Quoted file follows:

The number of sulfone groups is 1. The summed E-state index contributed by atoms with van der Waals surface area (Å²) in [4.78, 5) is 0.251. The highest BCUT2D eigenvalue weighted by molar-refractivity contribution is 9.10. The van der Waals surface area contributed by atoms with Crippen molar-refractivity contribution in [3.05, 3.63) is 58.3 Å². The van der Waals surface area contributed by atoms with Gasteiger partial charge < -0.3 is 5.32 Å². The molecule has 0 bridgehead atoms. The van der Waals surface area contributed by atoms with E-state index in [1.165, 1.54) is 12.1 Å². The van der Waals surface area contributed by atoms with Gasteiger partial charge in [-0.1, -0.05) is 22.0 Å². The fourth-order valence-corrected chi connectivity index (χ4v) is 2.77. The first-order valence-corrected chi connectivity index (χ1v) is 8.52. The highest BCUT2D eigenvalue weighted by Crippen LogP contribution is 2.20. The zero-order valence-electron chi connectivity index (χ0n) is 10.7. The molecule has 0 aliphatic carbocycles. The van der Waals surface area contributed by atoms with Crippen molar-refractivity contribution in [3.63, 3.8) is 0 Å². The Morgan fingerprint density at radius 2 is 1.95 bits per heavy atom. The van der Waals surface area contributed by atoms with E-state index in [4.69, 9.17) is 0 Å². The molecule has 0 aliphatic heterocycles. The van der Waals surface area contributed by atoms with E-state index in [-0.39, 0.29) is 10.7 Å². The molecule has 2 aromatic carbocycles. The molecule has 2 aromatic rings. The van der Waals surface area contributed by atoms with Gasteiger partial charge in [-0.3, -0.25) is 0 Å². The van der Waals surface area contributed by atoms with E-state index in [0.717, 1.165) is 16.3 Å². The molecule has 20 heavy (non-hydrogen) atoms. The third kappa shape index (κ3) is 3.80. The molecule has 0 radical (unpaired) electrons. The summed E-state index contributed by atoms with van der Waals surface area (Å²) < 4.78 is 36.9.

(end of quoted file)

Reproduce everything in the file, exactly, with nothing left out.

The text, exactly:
The number of sulfone groups is 1. The summed E-state index contributed by atoms with van der Waals surface area (Å²) in [4.78, 5) is 0.251. The highest BCUT2D eigenvalue weighted by molar-refractivity contribution is 9.10. The van der Waals surface area contributed by atoms with Crippen molar-refractivity contribution in [3.05, 3.63) is 58.3 Å². The van der Waals surface area contributed by atoms with Gasteiger partial charge < -0.3 is 5.32 Å². The molecule has 0 bridgehead atoms. The van der Waals surface area contributed by atoms with E-state index in [1.165, 1.54) is 12.1 Å². The van der Waals surface area contributed by atoms with Gasteiger partial charge in [-0.1, -0.05) is 22.0 Å². The fourth-order valence-corrected chi connectivity index (χ4v) is 2.77. The first-order valence-corrected chi connectivity index (χ1v) is 8.52. The highest BCUT2D eigenvalue weighted by Crippen LogP contribution is 2.20. The zero-order valence-electron chi connectivity index (χ0n) is 10.7. The molecule has 0 aliphatic carbocycles. The van der Waals surface area contributed by atoms with Crippen molar-refractivity contribution in [3.63, 3.8) is 0 Å². The Morgan fingerprint density at radius 2 is 1.95 bits per heavy atom. The van der Waals surface area contributed by atoms with E-state index in [4.69, 9.17) is 0 Å². The molecule has 0 aliphatic heterocycles. The van der Waals surface area contributed by atoms with E-state index in [-0.39, 0.29) is 10.7 Å². The molecule has 2 aromatic carbocycles. The molecule has 2 aromatic rings. The van der Waals surface area contributed by atoms with Gasteiger partial charge in [-0.3, -0.25) is 0 Å². The van der Waals surface area contributed by atoms with E-state index in [0.717, 1.165) is 16.3 Å². The molecule has 20 heavy (non-hydrogen) atoms. The third kappa shape index (κ3) is 3.80. The molecule has 0 radical (unpaired) electrons. The summed E-state index contributed by atoms with van der Waals surface area (Å²) < 4.78 is 36.9.